Sustainably sourced and environmentally friendly are two
very familiar phrases. As consumers, we encounter them every day. In
theory, they work rather well to invoke images of clear-cut rainforests and melting
ice caps that prompt us to make ethical choices. Large corporations have responded to these threats by
rolling out ambitious sustainability goals. Take Unilever, the multinational
behind such brands as Dove, Ben & Jerry’s, and I Can’t Believe It’s Not
Butter, which has promised to buy all of its agricultural raw materials from
sustainable sources by 2020. While the legitimacy of these promises is a
subject of heated debate, there’s no doubt that multinational corporations and organizations
are the only entities whose impact is large enough to solve our climate crisis.
But the calculus of environmentally friendly sourcing is in
conflict with the humanitarian goals of the sustainability movement, subjecting
farmers and factory workers to the ebb and flow of globalized production and the
boom and bust cycles it produces on a local level. Multinational corporations
can move employment centers halfway around the world in a matter of months in
search of cheaper and better-educated employees, while communities are left
vying for the next big employer. In some ways, the global market makes it
easier to reduce environmental impact by increasing efficiency—production can
occur wherever damage to the environment is minimized. But what happens to
individual people whose livelihoods may be pulled out from under them in the
name of environmental sourcing?
In the global economy, cities and communities are growth
engines, providing us with jobs, currency, products, and services on which to
sustain ourselves. On a cultural level, place is a lot more difficult to
define. The places we live mean a lot more than just employment—they involve
complex webs of relationships among people based on close physical proximity. When
communities are subjected to the speed of the global economy, it becomes clear
that the way we experience life is attached to the physical spaces we inhabit.
Our built environment also sets the stage for environmental
and social injustice: Public resources such as good education, parks,
and police and fire services are concentrated in wealthy areas while
communities of color and the poor are relegated to ghettos and environmentally
degraded spaces. Geographic disparities in wealth are even more drastic on a
global scale, with some cities benefiting from an influx of executive-level
jobs and others coping with the fallout from an influx of low-paying and
dangerous jobs in heavy industry.
In short, while globalized environmental problems like climate
change are not necessarily regionalized, their effects play out on a local scale. Sustainable design is
interested in the health and welfare of the communities we live in, serving as
an attempt to counterbalance the negative effects of global environmental
Thus, the sustainable design of our communities is as much
about the social sciences as it is about ecology, earth science, and
engineering. In the past, architects drew up grand plans that relied on and
perpetuated assumptions of growing production, consumption, and progress. Now landscape architects, urban planners, and architects are asked to reimagine an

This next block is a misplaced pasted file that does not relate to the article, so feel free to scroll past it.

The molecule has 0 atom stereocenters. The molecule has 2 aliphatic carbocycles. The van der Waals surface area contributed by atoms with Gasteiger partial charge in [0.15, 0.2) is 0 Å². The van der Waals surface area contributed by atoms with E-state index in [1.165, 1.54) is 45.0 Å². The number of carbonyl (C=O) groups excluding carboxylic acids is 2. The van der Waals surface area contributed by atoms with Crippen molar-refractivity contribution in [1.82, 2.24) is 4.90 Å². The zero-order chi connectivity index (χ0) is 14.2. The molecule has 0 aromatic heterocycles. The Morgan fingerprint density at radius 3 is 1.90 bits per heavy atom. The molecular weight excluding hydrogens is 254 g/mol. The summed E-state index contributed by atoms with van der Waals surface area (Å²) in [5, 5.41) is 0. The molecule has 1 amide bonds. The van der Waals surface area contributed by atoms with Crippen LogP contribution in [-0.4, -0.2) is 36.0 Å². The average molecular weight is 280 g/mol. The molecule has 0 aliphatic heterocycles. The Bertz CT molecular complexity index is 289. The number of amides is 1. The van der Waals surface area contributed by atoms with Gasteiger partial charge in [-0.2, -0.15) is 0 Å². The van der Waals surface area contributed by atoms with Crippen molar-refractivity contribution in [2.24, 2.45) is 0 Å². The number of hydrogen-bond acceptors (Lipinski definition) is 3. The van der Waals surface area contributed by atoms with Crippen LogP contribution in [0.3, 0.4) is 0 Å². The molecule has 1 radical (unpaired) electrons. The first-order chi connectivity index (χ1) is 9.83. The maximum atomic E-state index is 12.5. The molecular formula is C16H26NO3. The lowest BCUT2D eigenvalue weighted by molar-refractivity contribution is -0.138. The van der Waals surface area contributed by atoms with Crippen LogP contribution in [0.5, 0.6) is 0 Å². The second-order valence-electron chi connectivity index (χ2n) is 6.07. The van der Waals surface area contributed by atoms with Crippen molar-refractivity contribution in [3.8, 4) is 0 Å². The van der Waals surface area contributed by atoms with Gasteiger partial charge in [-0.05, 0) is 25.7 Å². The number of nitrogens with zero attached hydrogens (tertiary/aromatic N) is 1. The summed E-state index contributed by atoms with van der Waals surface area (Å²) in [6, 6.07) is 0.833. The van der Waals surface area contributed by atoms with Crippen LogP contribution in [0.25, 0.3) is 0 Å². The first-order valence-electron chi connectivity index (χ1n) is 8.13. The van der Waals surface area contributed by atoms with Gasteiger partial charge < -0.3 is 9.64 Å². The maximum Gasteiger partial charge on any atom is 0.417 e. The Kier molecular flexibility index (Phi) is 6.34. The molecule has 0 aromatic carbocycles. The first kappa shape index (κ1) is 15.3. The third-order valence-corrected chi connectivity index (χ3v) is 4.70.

urban landscape without these constants.
One way to begin doing this is to design communities for
people rather than for corporations and the movement of products and capital.
At the 5Cs, we have the privilege of experiencing life at human speed. On a
typical walk or bike to class, one sees countless familiar faces, maybe stops
to have a chat with someone, and sometimes even has a chance to admire the
weather. It is difficult to imagine an urban area that feels like the Claremont
Colleges, but it’s these face-to-face interactions that form the building
blocks of human-centered communities.
Consider the Inland Empire. Our current urban spaces,
with a few exceptions, are built to be experienced at automobile speeds.
Instead of building another freeway office park, why don’t we focus on
revitalizing an abandoned one in a run-down neighborhood, and use the extra
money to build a park or renovate the library next door? Obviously, there could
be countless reasons why not, but it’s the designer’s job to imagine how communities
can use spaces more creatively and, in particular, make them accessible to people who don’t own
But this type of creative thinking can’t happen without a
change in the way communities are planned. Architects and planners
overwhelmingly employ a top-down approach to making decisions about cities.
Say Upland receives a grant to revitalize the city’s downtown. Traditionally, the architect or city planner would consult the city
council or chamber of commerce, walk the site, and draw up several plans. These
plans would then be presented to the public in an outreach hearing and the
architects would receive retroactive feedback on design proposals. If there’s
one thing I’ve learned about design, it’s that you can’t really save a project
with a flawed concept. Rather than treating revitalizations and greening as
one-time, fix-all projects, architects and planners should work with
communities on projects that set smaller, commonly shared goals for
As long as architects and planners continue to impose plans
for sustainable and eco-friendly projects upon communities, we will never see
genuine changes in sustainability and environmental justice. Rather, architects and
planners should provide people with the tools to take control of and revitalize
their own communities and environments.
Take ownership of your own community. When you encounter new
development projects, ask yourself who wins and who loses. Ask why things are
built the way they are, and find out who’s in charge of making those decisions.
Ben Hackenberger PO ’15 is an environmental analysis major currently studying sustainable design in Copenhagen, Denmark.